Blackouts in California and increasingly sharp warnings from the Bush administration have focused the nation's attention anew on its energy needs.
Energy Secretary Spencer Abraham this week likened the severity of today's rising prices for oil and natural gas to the nation's energy crisis of the 1970s.
More dramatically, California suffered its most extensive electricity blackout to date, a nasty warning of what may lie ahead this summer for America's largest state.
Still, however urgent the energy "crisis" here and in the nation as a whole may be, any fixes most certainly will not be quick - and are probably years in the making.
California's problems stem mainly from the state's peculiar and failed attempt to deregulate its electricity market. But more broadly, there's no consensus on energy policy in the US - and lawmakers in Washington have not been compelled, so far, to bridge the deep ideological divisions that characterize this issue.
For California, the return to blackouts on Monday was a reminder of the complexity and heated politics of energy.
Rolling blackouts first occurred in January. But despite interventions by California Gov. Gray Davis (D) and the state Legislature, including expenditures of nearly $3 billion of taxpayer funds, the state had to pull the plug on more than 1 million residents this week to ration an inadequate electricity supply.
"We can't fix this problem overnight," says Mark Bernstein, an energy expert with the Rand Corp. who is advising the California Legislature. "There will be uncertainty for the next few years."
Underscoring the notion of a protracted problem, Secretary Abraham said that "the situation in California is not isolated, it is not temporary, and it will not fix itself."
More oil won't fix California crisis
While there is a relationship between the electricity problems of California and the broader national energy concerns, many experts are suspicious of attempts by the Bush administration to link the two.
"Frankly, I don't see any relationship between blackouts and ANWR," says James Bushnell, an analyst with the UC Berkeley Energy Institute. Mr. Bushnell and others suggest the Bush administration will use the California crisis to leverage support for oil exploration in ANWR, the Arctic National Wildlife Refuge in Alaska, which environmentalists oppose.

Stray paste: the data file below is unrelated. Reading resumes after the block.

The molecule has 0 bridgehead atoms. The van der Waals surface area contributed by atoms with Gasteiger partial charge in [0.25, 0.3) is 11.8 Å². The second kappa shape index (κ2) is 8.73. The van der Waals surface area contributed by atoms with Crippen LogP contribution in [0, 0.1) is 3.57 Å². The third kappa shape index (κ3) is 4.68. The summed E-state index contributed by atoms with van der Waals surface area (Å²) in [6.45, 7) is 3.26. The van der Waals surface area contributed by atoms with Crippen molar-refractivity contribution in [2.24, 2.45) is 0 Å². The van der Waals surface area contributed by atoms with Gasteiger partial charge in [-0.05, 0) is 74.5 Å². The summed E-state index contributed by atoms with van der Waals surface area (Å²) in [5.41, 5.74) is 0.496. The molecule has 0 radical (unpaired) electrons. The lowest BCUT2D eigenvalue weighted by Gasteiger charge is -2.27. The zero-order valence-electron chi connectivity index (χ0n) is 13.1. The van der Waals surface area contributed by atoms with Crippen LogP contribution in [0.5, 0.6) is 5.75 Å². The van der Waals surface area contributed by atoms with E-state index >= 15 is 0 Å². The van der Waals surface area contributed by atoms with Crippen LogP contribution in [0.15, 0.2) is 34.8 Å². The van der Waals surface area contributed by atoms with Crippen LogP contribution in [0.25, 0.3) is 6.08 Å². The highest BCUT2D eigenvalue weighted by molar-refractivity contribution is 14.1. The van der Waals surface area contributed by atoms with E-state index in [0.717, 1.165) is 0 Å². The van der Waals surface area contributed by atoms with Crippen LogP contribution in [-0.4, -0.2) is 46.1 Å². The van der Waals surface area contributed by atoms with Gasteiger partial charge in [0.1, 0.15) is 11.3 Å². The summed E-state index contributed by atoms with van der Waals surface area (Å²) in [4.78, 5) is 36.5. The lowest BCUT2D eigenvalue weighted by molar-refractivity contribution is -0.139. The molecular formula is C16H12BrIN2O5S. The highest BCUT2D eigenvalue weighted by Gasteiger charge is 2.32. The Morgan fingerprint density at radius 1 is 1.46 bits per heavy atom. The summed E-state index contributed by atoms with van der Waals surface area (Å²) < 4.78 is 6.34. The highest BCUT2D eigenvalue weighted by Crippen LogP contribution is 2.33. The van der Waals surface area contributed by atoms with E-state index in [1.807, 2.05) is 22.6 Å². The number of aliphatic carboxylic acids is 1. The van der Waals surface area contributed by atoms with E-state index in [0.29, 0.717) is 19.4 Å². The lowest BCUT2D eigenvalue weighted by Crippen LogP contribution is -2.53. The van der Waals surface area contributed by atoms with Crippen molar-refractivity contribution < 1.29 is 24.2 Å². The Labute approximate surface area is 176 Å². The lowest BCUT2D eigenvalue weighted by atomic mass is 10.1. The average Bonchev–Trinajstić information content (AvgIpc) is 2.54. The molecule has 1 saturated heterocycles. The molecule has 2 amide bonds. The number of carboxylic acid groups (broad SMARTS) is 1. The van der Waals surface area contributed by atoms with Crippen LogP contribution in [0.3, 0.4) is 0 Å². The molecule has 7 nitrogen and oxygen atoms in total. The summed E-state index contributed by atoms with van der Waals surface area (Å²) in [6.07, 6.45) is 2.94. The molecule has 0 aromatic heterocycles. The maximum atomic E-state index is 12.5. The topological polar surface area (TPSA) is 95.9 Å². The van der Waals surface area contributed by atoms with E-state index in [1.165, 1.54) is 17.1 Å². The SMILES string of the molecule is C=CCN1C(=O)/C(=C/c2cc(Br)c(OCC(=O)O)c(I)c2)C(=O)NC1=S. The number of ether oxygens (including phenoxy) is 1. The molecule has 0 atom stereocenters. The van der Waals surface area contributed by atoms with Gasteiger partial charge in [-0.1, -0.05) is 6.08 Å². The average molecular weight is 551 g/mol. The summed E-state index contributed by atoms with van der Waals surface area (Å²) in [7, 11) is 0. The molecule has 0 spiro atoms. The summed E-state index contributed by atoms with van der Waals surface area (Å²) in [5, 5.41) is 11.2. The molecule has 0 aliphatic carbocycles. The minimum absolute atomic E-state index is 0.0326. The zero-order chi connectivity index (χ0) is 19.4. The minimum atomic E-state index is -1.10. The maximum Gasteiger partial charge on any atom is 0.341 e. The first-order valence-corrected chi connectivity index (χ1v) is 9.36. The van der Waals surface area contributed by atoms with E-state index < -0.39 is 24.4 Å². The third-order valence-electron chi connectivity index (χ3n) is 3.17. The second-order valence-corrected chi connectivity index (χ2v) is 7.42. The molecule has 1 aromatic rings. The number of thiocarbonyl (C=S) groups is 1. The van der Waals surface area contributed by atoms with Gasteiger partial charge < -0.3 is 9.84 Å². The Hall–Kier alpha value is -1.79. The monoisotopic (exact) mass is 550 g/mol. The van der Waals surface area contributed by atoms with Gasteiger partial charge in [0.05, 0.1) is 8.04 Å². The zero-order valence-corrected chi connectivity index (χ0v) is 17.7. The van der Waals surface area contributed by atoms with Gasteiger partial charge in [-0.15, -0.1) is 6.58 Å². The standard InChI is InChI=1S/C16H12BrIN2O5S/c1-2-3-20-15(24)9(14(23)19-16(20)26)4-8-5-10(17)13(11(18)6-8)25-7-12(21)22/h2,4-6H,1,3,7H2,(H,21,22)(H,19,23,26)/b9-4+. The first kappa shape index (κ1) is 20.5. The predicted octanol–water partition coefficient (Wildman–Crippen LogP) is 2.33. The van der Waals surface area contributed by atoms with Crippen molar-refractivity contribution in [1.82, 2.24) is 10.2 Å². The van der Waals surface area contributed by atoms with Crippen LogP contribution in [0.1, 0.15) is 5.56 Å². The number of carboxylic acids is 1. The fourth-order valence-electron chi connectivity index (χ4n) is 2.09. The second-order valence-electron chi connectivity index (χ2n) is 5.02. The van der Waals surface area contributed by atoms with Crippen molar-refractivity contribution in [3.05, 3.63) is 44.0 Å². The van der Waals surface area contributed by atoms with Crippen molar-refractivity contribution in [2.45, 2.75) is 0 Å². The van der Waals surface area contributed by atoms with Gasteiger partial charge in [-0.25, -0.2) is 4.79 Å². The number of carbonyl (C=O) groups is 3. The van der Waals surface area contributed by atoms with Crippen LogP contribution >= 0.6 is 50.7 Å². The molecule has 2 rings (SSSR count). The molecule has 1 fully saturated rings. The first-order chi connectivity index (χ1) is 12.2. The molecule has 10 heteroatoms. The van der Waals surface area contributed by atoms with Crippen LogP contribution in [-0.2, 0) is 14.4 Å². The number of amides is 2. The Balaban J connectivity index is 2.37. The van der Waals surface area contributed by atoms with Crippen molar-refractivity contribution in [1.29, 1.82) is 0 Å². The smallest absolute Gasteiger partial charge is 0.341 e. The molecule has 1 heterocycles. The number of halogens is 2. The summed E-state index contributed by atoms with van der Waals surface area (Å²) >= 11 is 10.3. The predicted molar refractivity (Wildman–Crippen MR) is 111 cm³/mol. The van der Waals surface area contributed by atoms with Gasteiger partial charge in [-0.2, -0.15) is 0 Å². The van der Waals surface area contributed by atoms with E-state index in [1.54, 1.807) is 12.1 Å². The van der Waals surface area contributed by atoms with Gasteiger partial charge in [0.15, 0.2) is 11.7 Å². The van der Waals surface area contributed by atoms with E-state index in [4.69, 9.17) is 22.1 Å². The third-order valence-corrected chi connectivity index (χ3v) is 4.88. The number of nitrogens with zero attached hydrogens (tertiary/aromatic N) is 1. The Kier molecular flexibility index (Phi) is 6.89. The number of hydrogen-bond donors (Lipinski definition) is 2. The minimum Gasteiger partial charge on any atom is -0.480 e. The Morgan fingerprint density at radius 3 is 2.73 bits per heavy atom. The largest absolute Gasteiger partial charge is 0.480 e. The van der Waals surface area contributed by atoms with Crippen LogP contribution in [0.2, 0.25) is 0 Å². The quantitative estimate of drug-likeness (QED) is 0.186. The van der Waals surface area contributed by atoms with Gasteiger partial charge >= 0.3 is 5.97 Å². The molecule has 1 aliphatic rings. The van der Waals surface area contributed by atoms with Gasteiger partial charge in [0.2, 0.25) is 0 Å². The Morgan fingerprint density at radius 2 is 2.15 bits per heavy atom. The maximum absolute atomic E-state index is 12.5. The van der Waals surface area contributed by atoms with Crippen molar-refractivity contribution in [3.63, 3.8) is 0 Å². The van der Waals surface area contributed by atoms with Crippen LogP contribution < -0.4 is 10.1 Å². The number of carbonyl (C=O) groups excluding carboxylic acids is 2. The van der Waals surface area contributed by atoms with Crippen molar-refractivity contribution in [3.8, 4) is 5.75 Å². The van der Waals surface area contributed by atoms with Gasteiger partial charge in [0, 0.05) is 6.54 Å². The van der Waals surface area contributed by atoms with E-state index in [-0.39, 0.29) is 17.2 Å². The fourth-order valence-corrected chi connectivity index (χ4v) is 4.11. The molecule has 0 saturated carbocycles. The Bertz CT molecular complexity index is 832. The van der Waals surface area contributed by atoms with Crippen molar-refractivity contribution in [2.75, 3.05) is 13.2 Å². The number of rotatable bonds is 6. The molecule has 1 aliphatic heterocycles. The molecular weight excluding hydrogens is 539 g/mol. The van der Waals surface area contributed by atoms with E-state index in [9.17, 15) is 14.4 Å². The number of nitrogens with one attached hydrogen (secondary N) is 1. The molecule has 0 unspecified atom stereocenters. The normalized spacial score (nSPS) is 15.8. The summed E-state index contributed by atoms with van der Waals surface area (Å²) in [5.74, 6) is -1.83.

Clearly, more oil will not solve California's electricity problems. But the Bush administration sees the inhibitions that have made the US increasingly reliant on imported oil as typical of wrongheaded energy policy across the board. US policy has focused on "taxing demand, limiting supply, and ignoring the rapidly expanding needs of the future," says Abraham.
The US currently imports more than half its oil, a fact that makes some analysts anxious, particularly when OPEC agrees to cut production to keep prices high, as it did this past weekend.
But greater US energy independence would not come easily or quickly. Countervailing political and environmental pressures have developed over the years, making it less easy for the US to ratchet up domestic production of oil, natural gas, coal, and other conventional fuels. Power plants, transmission lines, and refineries are all, to some degree, either unsightly, harmful to the environment, or just not wanted in most neighborhoods.
The price question
Removing restrictions on the energy market, as the Bush administration proposes, could also founder on the question of prices. The administration argues that greater supply would bring down today's tripled natural-gas prices and steep gasoline costs, but some consumer groups are pushing in the opposite direction for greater controls on pricing.
The crosscurrents are evident in California. Governor Davis has refused to lift the cap on retail electricity prices, fearing the political backlash.
Yet critics say Davis must accept higher rates as the only way to force consumers to conserve. "In the short term, there are only two ways Davis can limit electricity consumption: through higher prices, or blackouts. He's chosen the latter," says Adrian Moore, director of the Reason Public Policy Institute, a free-market advocacy group in Los Angeles.
While Davis has refused to raise retail prices, the state has become a major player in the electricity crisis. The state has for weeks been buying power for Californians' use, using taxpayer monies that will, in theory, be reimbursed at some point through state-issued bonds.
Meanwhile, the state is negotiating to buy the major utilities' transmission lines. The transaction would give California some assets in exchange for helping bail out the utilities, which remain threatened with bankruptcy. The state has also sped up its approval of small "peaker" generating plants, which it hopes will be on line by summer to help during peak demand.
But this week's unseasonably warm weather, which triggered use of air conditioners; a high number of power-plant shutdowns for repairs; and a dearth of imported electricity from the Northwest all showed the state's continuing vulnerability to blackouts. Added to the mix this week: California's smaller, alternative power generators were shutting down because of non-payment by the state's utilities.
According to recent projections by the California Energy Commission, the state could be some 5,000 megawatts short of the power it needs this summer. That translates to 5 million customers going without electricity for a few hours at a time, unless conservation, added capacity, favorable weather, and more imports provide the margin needed to avoid blackouts.
(c) Copyright 2001. The Christian Science Monitor